Monday, 6 November 2017

All systems (without exceptions) are always wrong...

All systems lead (whether fast and direct, or more slowly and via loops) to the same end-point.

All systems treat individuals as components, less-than-fully human, less-than-divine - hence all systems are alienating and coercive: all systems are un-free (since system has priority, and unless coercive and un-free the system will not function).

From this perspective, literally-ALL organisations, institutions, ideologies and religions - all laws and rules and principles and procedures - all mathematics and science - are merely-systems.

Yet (of course) this world is made and sustained by systems - that is by abstract, incomplete, biased mere-models. Even our criteria of what works, what is wanted, are expressed in terms of systems...! Man creates system, and then is enslaved by it.

Confronted by apparently hopeless odds, we first become resigned to system - then we try to love what cannot be avoided: we try to love our submission, our dehumanisation - we count-our-blessings and ignore the rest; we 'focus on the positives'... we seek distraction, displacement, some combination of rationalisation and intoxication.

That is, we try to suppress consciousness, one way or another. Which happens to be the very worst thing we could do - the only certain road to self-damnation (self-damnation being the only damnation).

We strive to be happy and willing servants of evil, actively working for the imposition of greater evil - because we see no other option; yet this cannot be done, since under-all we know what we are really doing. Hence the modern malaise, hopelessness, despair - self-hatred, slow suicide, a desperate self-damnation.

Read the rest at Albion Awakening


10 comments:

ted said...

This is the beauty of Christianity, it was never about a system, but a person. And the person is the message!

Bruce Charlton said...

@Ted - Absolutely! And in the gospels, that fact is staring us in the face.

Nonetheless it is so easy - in responding to questions or attacks, or even just in trying to communicate or convince, or for reasons of social expediency - to fall-into systematisation; and then for that abstract/ simplified/ false model to become primary.

Simon said...

I'm trying to recall a quote I read somewhere, it goes "We all live by a system, the question is whether we will live by our own or someone else's", and I think that is an apt response to this type of reasoning.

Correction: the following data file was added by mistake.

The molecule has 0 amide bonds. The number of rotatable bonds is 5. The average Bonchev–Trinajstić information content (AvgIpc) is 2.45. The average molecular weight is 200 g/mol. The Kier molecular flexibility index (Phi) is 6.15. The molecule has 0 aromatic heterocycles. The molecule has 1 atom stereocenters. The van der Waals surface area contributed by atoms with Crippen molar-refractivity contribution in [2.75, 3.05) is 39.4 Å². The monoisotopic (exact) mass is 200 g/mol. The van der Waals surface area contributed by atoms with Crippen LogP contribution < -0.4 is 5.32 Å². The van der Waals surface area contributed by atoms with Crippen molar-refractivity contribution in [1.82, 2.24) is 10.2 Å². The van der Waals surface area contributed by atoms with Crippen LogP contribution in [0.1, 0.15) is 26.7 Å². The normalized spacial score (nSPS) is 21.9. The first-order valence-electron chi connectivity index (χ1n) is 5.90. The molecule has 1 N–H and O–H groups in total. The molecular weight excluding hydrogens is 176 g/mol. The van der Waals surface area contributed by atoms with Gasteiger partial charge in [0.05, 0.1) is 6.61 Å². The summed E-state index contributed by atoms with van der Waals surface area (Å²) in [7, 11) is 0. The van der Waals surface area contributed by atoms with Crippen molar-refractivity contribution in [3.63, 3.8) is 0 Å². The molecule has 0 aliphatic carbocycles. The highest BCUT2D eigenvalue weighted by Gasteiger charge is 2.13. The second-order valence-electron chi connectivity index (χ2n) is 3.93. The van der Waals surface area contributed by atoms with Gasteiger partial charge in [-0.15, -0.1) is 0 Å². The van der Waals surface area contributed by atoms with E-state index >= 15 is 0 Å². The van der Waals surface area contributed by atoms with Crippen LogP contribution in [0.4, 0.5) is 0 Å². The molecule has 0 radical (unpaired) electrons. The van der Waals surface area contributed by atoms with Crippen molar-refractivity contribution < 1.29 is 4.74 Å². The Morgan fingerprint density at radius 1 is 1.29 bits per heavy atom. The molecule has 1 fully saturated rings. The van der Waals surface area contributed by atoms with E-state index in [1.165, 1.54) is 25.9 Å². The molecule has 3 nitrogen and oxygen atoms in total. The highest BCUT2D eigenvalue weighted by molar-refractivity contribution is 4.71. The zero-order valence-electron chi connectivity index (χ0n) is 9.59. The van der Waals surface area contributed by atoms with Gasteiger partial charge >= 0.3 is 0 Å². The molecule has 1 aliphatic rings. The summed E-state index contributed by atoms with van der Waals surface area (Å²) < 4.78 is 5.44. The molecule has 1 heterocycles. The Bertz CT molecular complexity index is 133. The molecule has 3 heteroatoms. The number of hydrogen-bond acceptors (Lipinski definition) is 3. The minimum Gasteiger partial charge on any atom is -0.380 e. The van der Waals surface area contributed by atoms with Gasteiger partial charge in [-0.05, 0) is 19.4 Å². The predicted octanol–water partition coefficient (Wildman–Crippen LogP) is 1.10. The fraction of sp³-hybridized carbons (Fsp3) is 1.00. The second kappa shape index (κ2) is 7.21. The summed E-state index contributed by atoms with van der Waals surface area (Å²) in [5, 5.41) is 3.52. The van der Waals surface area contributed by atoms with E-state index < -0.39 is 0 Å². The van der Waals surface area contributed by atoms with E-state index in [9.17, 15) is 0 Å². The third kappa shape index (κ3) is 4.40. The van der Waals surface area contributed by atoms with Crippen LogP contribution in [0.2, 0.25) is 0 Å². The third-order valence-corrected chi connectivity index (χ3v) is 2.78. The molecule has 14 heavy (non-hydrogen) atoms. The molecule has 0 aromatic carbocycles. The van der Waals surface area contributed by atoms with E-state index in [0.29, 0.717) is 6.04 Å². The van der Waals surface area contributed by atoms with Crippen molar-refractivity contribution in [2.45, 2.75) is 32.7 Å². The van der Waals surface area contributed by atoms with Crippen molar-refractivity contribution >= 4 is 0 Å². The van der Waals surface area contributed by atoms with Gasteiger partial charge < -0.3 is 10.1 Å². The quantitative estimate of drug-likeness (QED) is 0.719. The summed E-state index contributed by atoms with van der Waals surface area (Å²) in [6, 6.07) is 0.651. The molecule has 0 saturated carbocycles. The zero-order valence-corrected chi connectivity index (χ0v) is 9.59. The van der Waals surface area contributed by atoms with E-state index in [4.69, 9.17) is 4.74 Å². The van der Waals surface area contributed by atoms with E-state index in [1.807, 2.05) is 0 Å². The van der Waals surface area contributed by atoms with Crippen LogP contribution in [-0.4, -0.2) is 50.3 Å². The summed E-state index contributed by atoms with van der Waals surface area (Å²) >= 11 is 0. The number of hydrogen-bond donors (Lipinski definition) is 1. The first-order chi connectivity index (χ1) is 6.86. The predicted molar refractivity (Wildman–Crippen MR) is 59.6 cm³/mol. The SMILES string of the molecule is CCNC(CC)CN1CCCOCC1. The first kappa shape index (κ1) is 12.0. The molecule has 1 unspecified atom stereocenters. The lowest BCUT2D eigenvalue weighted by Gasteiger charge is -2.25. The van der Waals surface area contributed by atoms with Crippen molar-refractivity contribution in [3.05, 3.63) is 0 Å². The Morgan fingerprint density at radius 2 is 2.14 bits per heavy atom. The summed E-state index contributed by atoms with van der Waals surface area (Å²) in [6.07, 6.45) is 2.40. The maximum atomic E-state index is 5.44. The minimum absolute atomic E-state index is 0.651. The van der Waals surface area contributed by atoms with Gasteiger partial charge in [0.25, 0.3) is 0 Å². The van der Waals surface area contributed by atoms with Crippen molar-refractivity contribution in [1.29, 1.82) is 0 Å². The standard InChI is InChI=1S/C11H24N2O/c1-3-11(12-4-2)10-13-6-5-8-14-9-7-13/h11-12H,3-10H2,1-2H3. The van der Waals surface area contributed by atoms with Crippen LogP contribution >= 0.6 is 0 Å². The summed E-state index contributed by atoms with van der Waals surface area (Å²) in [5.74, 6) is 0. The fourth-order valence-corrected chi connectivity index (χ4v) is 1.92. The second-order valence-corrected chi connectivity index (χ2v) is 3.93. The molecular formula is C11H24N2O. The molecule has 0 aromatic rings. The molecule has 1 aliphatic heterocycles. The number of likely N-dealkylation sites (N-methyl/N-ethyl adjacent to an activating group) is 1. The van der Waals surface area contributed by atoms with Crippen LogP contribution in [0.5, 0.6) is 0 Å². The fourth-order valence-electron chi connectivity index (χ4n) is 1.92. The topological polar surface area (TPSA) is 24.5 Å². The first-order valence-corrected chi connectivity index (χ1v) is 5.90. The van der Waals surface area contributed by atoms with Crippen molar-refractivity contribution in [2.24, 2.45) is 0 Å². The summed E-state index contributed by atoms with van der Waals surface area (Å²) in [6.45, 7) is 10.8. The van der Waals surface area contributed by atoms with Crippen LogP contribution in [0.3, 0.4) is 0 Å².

Bruce Charlton said...

@Simon - That's a near (partial) quote from William Blake:

"I must create a system or be enslaved by another mans..."

But, properly understood (ie. from Blake's own metaphysical assumptions - and Not using this fragment as a proof-text), Blake did Not create a system. At least not one that he endorsed or lived by; not one that captured him; but only a sort-of system (a collection of described-visions, joined edge to edge in a pseudo-narrative, that he used as a pointer - but then intended to be discarded).

Simon said...

Thanks for the quote source and correction, Dr Charlton.

As far as I can tell, however, it is part of our condition to live within systems. Reality cannot be understood any other way. The most rudimentary decision-making involves value-judgements, which imply a system.

It seems to me that the trick is to understand where and how systems can be used. For instance, as seems to be suggested by Blake, the systemisation of Christianity was an unmitigated disaster - it reduced Christ's existence, which is and was the entirety of Christianity, to a mere set of rules to be followed, rather than a pattern of existence to be embodied, and set Christianity on it's course of collapse.

Bruce Charlton said...

@Simon - Well it *has-been* our condition to live within systems, but (according to Barfield/ Steiner and accepted by me) that has not been the case since the era of the Romantics (Blake and Coleridge specifically, for the English).

The idea is that human history is a developmental ('evolutionary' in the old sense of the word) process, under divine destiny; and that the advent of Romanticism was supposed to be the beginning of a new (and post-systematic) phase.

However, Romanticism has been continually attacked and misrepresented, and its various effusions have been undercut by Christian apostasy and hijacked by various partial-materialist-systemising movements of the political Left.

200 years down the line, we are further back from where we ought to be - but, potentially, the reality of our situation is getting clearer and clearer for those few who are not inside the single-linked-bureaucratic-media system...

Different individuals will eventually be forced to a clear sight of the true situation at various times (everybody, sooner or later, perhaps beyond death - because God can ensure that this happens) - but how they will each decide (accept divine destiny, or opt-out/ oppose it) is something that cannot be predicted and remains to be seen.

Simon said...

I cannot comprehend how we are to move beyond living within certain systems. This implies we will eventually dispense with thought because it is inextricable with words, and words are abstractions, a systemisation of reality.

Bruce Charlton said...

You'll just have to read some more of this blog! - especially over the past year - e.g. You might word search Primary Thinking

Simon said...

Dr Charlton, I have been reading your blog(s) for the past seven years! I suppose all I have to say is I remain unconvinced.

Bruce Charlton said...

Fair enough! -

All I can say is to quote Kingsley Amis - People who like this sort of thing, may find this the sort of thing they like.

(Otherwise not.)